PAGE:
If you think vertigo is a classic American psychological suspense film starring Jimmy Stewart and Kim Novak, you’re half right. It is also a symptom of a balance disorder and pretty common to people in Goodyear and throughout the U.S. Most episodes of vertigo are harmless, but it can indicate an underlying health condition. Discovering what is causing your vertigo is essential in keeping you on your feet and treating anything more serious.
Symptoms of Vertigo
Vertigo is a sensation of dizziness marked by a spinning feeling that causes you to feel off balance. It occurs even when you are not moving and is a symptom of a number of conditions affecting the inner ear or vestibular nerve.
In addition to a sensation of movement and spinning, vertigo may be accompanied by nausea, vomiting, tinnitus, hearing loss, blurry or double vision, and a feeling of fullness or pressure in the ears.
Types and Causes of Vertigo
Vertigo is classified as either peripheral or central.
Peripheral vertigo occurs in response to disruptions in the vestibular system’s signals to the brain. This information concerns the position of the head in relation to movement and allows us to keep our balance and maintain equilibrium. It is most often the result of inflammation in the labyrinth or vestibular nerve of the inner ear following a viral infection. Two common disorders that can lead to peripheral vertigo are benign paroxysmal positional vertigo (BPPV), a condition caused by loose calcium deposits floating in the inner ear, and Meniere’s disease, an inner ear disorder that causes pressure and fluid buildup.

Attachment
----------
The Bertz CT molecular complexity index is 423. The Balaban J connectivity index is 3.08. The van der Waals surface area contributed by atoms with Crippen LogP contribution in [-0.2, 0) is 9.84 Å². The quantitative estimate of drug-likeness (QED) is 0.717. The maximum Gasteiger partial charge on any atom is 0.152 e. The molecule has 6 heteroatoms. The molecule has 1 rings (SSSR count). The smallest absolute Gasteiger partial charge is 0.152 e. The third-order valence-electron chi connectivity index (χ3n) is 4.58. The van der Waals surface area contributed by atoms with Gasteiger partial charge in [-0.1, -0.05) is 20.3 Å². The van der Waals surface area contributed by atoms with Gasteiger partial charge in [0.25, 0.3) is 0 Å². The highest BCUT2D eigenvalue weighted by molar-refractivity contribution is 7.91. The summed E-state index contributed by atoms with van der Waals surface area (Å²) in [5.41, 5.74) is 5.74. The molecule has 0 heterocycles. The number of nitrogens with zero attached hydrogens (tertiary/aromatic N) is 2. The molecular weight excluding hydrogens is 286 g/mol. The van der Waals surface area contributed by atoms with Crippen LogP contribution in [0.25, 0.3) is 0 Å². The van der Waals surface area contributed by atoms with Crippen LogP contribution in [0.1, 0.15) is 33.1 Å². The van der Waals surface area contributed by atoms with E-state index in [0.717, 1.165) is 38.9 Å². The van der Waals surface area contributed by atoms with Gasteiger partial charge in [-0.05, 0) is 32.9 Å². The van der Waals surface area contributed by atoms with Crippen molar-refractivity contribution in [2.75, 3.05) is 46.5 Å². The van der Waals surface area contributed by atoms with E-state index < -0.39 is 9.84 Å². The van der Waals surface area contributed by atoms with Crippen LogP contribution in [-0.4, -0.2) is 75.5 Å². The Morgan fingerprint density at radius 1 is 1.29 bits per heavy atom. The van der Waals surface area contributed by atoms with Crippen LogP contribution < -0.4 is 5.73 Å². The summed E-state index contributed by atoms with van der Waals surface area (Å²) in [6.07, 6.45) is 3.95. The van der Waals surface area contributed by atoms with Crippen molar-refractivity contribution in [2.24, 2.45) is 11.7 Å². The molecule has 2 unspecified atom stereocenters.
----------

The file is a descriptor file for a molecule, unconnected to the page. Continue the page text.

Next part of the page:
Central vertigo is caused by a problem in the brain itself, usually involving the brainstem or cerebellum – areas that are responsible for interactions between the body’s visual and balance systems. It is most often the result of migraine headaches but may also be associated with less common causes such as stroke, tumors, multiple sclerosis, acoustic neuroma, alcohol, and certain medications.
Occasional episodes of vertigo are completely normal and experienced by most everybody. Sometimes just getting up from a seated position too quickly momentarily disrupts signals to the brain, leading to dizziness and a spinning sensation that quickly passes. If vertigo occurs frequently, you should seek the advice of a Goodyear doctor, who will give you a thorough physical examination, review your medical history, and order diagnostic tests such as a CT scan or MRI.
Treatment depends on the type and severity of your vertigo, as well as the underlying condition responsible for your symptoms. Possible solutions include medication, physical or occupational therapy, head maneuvers, and repositioning exercises.
With so many possible causes, vertigo is impossible to diagnose without professional medical input. If you are experiencing frequent episodes of dizziness, it’s in your best interest to schedule an appointment with a Goodyear ear, nose, and throat specialist as soon as possible.